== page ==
Title page for ETD etd-01282003-075142

Type of Document Master's Thesis
Author Hiner, Stephen W.
Author's Email Address hinerent@vt.edu
URN etd-01282003-075142
Title Analyses of Two Aspects of Study Design for Bioassessment With Benthic Macroinvertebrates: Single Versus Multiple Habitat Sampling and Taxonomic Identification Level
Degree Master of Science
Department Entomology
Advisory Committee
Advisor Name Title
Voshell, J. Reese Jr. Committee Chair
Benfield, Ernest Fredrick Committee Member
Pienkowski, Robert L. Committee Member
  • bioassessment
  • benthic macroinvertebrates
  • taxonomic identification level
  • habitat sampling design
Date of Defense 2002-12-12
Availability unrestricted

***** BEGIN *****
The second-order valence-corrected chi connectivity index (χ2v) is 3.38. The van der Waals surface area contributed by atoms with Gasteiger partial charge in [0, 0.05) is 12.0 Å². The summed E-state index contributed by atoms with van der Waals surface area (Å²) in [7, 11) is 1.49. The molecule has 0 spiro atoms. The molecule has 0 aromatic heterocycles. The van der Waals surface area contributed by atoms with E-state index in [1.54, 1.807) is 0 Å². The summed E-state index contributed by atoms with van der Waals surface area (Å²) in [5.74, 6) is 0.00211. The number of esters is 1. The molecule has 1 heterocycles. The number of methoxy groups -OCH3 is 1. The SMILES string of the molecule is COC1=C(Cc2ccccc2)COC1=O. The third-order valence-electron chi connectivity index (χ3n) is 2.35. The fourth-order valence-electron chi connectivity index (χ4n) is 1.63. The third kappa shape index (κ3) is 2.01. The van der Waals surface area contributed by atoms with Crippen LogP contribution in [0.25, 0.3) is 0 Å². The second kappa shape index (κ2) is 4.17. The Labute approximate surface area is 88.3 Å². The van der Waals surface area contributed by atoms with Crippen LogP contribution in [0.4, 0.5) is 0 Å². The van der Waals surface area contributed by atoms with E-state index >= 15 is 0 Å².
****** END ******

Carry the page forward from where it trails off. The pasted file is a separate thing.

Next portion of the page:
Bioassessment is the concept of evaluating the ecological condition of habitats by surveying the resident assemblages of living organisms. Conducting bioassessment with benthic macroinvertebrates is still evolving and continues to be refined. There are strongly divided opinions about study design, sampling methods, laboratory analyses, and data analysis. Two issues that are currently being debated about study design for bioassessment in streams were examined here: 1) what habitats within streams should be sampled; 2) and is it necessary to identify organisms to the species level? The influence of habitat sampling design and level of taxonomic identification on the interpretation of ecological conditions of ten small streams in western Virginia was examined. Cattle watering and grazing heavily affected five of these streams (impaired sites). The other five streams, with no recent cattle activity or other impact by man, were considered to be reference sites because they were minimally impaired and represented best attainable conditions. Inferential and non-inferential statistical analyses concluded that multiple habitat sampling design was more effective than a single habitat design (riffle only) at distinguishing impaired conditions, regardless of taxonomic level. It appeared that sampling design (riffle habitat versus multiple habitats) is more important than taxonomic identification level for distinguishing reference and impaired ecological conditions in this bioassessment study. All levels of taxonomic resolution, which were studied, showed that the macroinvertebrate assemblages at the reference and impaired sites were very different and the assemblages at the impaired sites were adversely affected by perturbation. This study supported the sampling of multiple habitats and identification to the family level as a design for best determining the ecological condition of streams in bioassessment.

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